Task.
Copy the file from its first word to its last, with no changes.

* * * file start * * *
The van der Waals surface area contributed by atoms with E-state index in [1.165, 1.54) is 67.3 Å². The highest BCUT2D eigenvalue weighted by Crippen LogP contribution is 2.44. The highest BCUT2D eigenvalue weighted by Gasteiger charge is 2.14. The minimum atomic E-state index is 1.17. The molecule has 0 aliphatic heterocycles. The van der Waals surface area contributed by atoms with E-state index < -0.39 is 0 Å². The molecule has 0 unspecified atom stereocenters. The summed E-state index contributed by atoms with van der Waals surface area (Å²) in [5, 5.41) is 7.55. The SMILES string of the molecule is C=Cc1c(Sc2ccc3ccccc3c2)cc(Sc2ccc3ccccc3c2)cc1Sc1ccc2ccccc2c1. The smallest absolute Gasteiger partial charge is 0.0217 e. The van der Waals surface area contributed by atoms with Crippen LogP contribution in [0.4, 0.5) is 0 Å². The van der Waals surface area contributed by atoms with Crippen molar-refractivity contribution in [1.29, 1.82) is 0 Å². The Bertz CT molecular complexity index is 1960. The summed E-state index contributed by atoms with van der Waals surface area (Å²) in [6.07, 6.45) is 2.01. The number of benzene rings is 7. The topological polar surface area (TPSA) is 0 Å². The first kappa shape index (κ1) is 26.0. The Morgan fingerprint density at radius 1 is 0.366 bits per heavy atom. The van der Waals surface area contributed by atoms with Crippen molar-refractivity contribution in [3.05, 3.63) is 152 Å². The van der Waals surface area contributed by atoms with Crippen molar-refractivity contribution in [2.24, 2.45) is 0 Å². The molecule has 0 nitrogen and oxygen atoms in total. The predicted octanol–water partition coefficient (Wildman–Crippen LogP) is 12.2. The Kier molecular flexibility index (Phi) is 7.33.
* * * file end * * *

The van der Waals surface area contributed by atoms with E-state index in [1.165, 1.54) is 67.3 Å². The highest BCUT2D eigenvalue weighted by Crippen LogP contribution is 2.44. The highest BCUT2D eigenvalue weighted by Gasteiger charge is 2.14. The minimum atomic E-state index is 1.17. The molecule has 0 aliphatic heterocycles. The van der Waals surface area contributed by atoms with E-state index < -0.39 is 0 Å². The molecule has 0 unspecified atom stereocenters. The summed E-state index contributed by atoms with van der Waals surface area (Å²) in [5, 5.41) is 7.55. The SMILES string of the molecule is C=Cc1c(Sc2ccc3ccccc3c2)cc(Sc2ccc3ccccc3c2)cc1Sc1ccc2ccccc2c1. The smallest absolute Gasteiger partial charge is 0.0217 e. The van der Waals surface area contributed by atoms with Crippen LogP contribution in [0.4, 0.5) is 0 Å². The van der Waals surface area contributed by atoms with Crippen molar-refractivity contribution in [1.29, 1.82) is 0 Å². The Bertz CT molecular complexity index is 1960. The summed E-state index contributed by atoms with van der Waals surface area (Å²) in [6.07, 6.45) is 2.01. The number of benzene rings is 7. The topological polar surface area (TPSA) is 0 Å². The first kappa shape index (κ1) is 26.0. The Morgan fingerprint density at radius 1 is 0.366 bits per heavy atom. The van der Waals surface area contributed by atoms with Crippen molar-refractivity contribution in [3.05, 3.63) is 152 Å². The van der Waals surface area contributed by atoms with Crippen molar-refractivity contribution in [2.24, 2.45) is 0 Å². The molecule has 0 nitrogen and oxygen atoms in total. The predicted octanol–water partition coefficient (Wildman–Crippen LogP) is 12.2. The Kier molecular flexibility index (Phi) is 7.33.